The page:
The State Bar Court determined that the violation did not involve moral turpitude, but did merit discipline.

In mitigation, Munoz entered into a pretrial stipulation, had practiced law discipline-free for 20 years, presented letters from 10 individuals taken from a range in the legal and general communities--all of whom vouched for his good character, and showed remorse and recognition of his wrongdoing by entering into marital and alcohol abuse counseling.

Brian David Witzer

State Bar #123277, Los Angeles (October 16, 2022)

Witzer was placed on probation for one year after he stipulated to making two statements he knew to be false during a sworn deposition--misconduct involving moral turpitude.

In the underlying matter, Witzer was initially among a number of attorneys representing several plaintiffs in a products liability action. There was eventually a verdict for the defense, and an appeal was denied after Witzer was no longer involved in representing the clients in the matter. After the denial, he referred the former plaintiffs to two other attorneys to handle a malpractice case against the remaining attorneys in the product liability matter.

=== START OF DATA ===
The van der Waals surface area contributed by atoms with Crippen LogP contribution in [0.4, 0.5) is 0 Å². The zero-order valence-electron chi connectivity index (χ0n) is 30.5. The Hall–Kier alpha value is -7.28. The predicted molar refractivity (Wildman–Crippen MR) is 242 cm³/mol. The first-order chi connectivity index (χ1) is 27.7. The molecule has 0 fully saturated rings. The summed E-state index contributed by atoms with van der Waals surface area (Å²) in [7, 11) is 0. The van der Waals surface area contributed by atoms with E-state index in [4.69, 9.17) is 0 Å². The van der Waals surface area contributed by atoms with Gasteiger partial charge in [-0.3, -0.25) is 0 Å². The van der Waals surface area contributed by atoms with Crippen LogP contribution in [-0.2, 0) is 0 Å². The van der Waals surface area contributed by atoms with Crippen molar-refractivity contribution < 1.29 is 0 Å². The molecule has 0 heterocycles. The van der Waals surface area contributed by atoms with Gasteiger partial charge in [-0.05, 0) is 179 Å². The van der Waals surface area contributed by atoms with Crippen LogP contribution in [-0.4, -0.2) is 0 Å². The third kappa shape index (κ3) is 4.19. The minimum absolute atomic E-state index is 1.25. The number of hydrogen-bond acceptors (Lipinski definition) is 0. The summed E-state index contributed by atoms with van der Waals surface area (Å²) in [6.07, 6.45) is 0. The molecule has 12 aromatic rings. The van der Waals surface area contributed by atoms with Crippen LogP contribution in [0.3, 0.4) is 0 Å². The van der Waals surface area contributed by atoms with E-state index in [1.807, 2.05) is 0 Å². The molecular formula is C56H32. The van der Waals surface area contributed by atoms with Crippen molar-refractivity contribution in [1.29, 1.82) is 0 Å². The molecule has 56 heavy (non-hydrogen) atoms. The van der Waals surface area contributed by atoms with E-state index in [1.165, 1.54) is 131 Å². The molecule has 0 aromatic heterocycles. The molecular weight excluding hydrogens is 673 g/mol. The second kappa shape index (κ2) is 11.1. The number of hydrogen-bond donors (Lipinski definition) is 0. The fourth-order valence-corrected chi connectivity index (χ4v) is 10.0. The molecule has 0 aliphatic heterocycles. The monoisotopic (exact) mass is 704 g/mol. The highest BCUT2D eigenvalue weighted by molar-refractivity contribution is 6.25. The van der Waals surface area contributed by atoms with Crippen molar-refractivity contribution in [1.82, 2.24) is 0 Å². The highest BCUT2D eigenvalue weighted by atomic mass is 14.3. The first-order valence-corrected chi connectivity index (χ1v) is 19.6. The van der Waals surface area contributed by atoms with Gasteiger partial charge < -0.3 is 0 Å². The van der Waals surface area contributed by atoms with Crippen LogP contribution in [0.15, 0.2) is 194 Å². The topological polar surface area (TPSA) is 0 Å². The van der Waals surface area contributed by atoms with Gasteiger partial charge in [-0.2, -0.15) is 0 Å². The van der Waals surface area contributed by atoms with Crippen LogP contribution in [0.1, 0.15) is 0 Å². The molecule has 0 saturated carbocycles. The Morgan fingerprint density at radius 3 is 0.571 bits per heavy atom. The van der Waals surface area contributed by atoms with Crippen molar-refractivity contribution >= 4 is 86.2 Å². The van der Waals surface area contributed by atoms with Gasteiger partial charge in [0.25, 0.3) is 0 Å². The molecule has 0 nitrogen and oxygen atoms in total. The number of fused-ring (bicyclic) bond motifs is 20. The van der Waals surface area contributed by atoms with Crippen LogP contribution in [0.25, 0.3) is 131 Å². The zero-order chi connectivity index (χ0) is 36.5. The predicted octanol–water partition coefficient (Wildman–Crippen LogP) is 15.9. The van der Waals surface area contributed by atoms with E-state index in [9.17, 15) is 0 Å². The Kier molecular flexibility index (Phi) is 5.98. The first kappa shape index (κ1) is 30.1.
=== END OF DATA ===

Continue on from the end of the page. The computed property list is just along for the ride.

The malpractice case settled, and as part of the settlement, Witzer alleged he was entitled to a $1.9 million referral fee. When the representing attorneys refused payment, he sued to recover it--and also filed a second lawsuit on behalf of the original plaintiffs asserting malpractice, breach of fiduciary duty, charging excessive fees.

While those two cases were pending one of the plaintiffs died, and Witzer served as a keynote speaker at her memorial service. A few days later, while deposing an individual in one of the pending cases, Witzer postulated what she was likely to say in a future deposition, though he clearly knew at the time that she was deceased.

He informed the defendants of the death about a month later.

In aggravation, Witzer had a prior record of discipline,

In mitigation, he entered into a prefiling stipulation, provided good character reference letters from 20 individuals from a wide range of backgrounds, submitted evidence of performing pro bono and community service, and expressed remorse for his wrongdoing.

-Barbara Kate Repa